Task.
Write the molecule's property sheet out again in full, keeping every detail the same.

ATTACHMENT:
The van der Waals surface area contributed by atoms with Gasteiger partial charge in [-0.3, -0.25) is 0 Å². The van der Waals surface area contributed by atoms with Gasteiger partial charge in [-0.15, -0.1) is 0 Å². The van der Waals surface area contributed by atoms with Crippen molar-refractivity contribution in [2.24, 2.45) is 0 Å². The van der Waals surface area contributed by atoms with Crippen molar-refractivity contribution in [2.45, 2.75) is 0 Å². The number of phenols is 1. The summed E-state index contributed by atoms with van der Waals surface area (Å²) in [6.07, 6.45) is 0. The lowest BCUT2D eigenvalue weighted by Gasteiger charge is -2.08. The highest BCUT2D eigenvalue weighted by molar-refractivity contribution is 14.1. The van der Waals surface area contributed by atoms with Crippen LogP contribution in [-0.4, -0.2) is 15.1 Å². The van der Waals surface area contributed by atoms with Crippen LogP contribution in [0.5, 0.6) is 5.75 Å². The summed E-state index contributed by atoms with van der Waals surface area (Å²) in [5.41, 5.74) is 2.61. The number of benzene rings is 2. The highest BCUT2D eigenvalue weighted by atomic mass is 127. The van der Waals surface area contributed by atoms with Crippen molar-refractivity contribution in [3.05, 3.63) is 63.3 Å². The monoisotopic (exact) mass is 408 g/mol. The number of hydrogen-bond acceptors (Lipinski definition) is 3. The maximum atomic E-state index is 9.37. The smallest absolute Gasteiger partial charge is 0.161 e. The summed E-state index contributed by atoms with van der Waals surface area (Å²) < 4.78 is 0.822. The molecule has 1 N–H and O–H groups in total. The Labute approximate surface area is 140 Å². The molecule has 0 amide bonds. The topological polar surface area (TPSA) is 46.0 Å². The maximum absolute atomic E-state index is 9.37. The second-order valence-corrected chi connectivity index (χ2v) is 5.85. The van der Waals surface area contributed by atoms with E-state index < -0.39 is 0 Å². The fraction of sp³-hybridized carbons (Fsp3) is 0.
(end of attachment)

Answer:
The van der Waals surface area contributed by atoms with Gasteiger partial charge in [-0.3, -0.25) is 0 Å². The van der Waals surface area contributed by atoms with Gasteiger partial charge in [-0.15, -0.1) is 0 Å². The van der Waals surface area contributed by atoms with Crippen molar-refractivity contribution in [2.24, 2.45) is 0 Å². The van der Waals surface area contributed by atoms with Crippen molar-refractivity contribution in [2.45, 2.75) is 0 Å². The number of phenols is 1. The summed E-state index contributed by atoms with van der Waals surface area (Å²) in [6.07, 6.45) is 0. The lowest BCUT2D eigenvalue weighted by Gasteiger charge is -2.08. The highest BCUT2D eigenvalue weighted by molar-refractivity contribution is 14.1. The van der Waals surface area contributed by atoms with Crippen LogP contribution in [-0.4, -0.2) is 15.1 Å². The van der Waals surface area contributed by atoms with Crippen LogP contribution in [0.5, 0.6) is 5.75 Å². The summed E-state index contributed by atoms with van der Waals surface area (Å²) in [5.41, 5.74) is 2.61. The number of benzene rings is 2. The highest BCUT2D eigenvalue weighted by atomic mass is 127. The van der Waals surface area contributed by atoms with Crippen molar-refractivity contribution in [3.05, 3.63) is 63.3 Å². The monoisotopic (exact) mass is 408 g/mol. The number of hydrogen-bond acceptors (Lipinski definition) is 3. The maximum atomic E-state index is 9.37. The smallest absolute Gasteiger partial charge is 0.161 e. The summed E-state index contributed by atoms with van der Waals surface area (Å²) < 4.78 is 0.822. The molecule has 1 N–H and O–H groups in total. The Labute approximate surface area is 140 Å². The molecule has 0 amide bonds. The topological polar surface area (TPSA) is 46.0 Å². The maximum absolute atomic E-state index is 9.37. The second-order valence-corrected chi connectivity index (χ2v) is 5.85. The van der Waals surface area contributed by atoms with E-state index < -0.39 is 0 Å². The fraction of sp³-hybridized carbons (Fsp3) is 0.